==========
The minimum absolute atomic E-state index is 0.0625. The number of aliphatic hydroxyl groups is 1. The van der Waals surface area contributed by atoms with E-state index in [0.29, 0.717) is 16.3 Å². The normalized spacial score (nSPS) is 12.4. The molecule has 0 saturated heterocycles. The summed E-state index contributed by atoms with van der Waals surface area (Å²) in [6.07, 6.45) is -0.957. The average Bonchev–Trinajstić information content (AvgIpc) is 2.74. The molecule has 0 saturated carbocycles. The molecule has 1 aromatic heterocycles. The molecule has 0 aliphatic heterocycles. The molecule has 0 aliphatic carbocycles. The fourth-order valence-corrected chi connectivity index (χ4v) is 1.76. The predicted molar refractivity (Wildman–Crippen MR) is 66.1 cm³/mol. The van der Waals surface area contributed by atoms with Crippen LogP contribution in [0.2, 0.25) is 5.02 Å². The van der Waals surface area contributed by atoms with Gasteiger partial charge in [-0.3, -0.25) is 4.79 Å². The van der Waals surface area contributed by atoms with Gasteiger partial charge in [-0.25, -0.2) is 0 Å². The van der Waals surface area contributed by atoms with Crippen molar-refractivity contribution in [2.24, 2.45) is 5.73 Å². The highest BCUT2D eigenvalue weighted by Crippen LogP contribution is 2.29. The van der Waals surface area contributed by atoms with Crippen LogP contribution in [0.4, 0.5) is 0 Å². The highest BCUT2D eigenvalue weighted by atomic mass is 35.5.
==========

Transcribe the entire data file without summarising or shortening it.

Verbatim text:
The minimum absolute atomic E-state index is 0.0625. The number of aliphatic hydroxyl groups is 1. The van der Waals surface area contributed by atoms with E-state index in [0.29, 0.717) is 16.3 Å². The normalized spacial score (nSPS) is 12.4. The molecule has 0 saturated heterocycles. The summed E-state index contributed by atoms with van der Waals surface area (Å²) in [6.07, 6.45) is -0.957. The average Bonchev–Trinajstić information content (AvgIpc) is 2.74. The molecule has 0 saturated carbocycles. The molecule has 1 aromatic heterocycles. The molecule has 0 aliphatic heterocycles. The molecule has 0 aliphatic carbocycles. The fourth-order valence-corrected chi connectivity index (χ4v) is 1.76. The predicted molar refractivity (Wildman–Crippen MR) is 66.1 cm³/mol. The van der Waals surface area contributed by atoms with Crippen LogP contribution in [0.2, 0.25) is 5.02 Å². The van der Waals surface area contributed by atoms with Gasteiger partial charge in [-0.3, -0.25) is 4.79 Å². The van der Waals surface area contributed by atoms with Gasteiger partial charge in [-0.25, -0.2) is 0 Å². The van der Waals surface area contributed by atoms with Crippen molar-refractivity contribution in [2.24, 2.45) is 5.73 Å². The highest BCUT2D eigenvalue weighted by Crippen LogP contribution is 2.29. The van der Waals surface area contributed by atoms with Crippen LogP contribution in [0.4, 0.5) is 0 Å². The highest BCUT2D eigenvalue weighted by atomic mass is 35.5.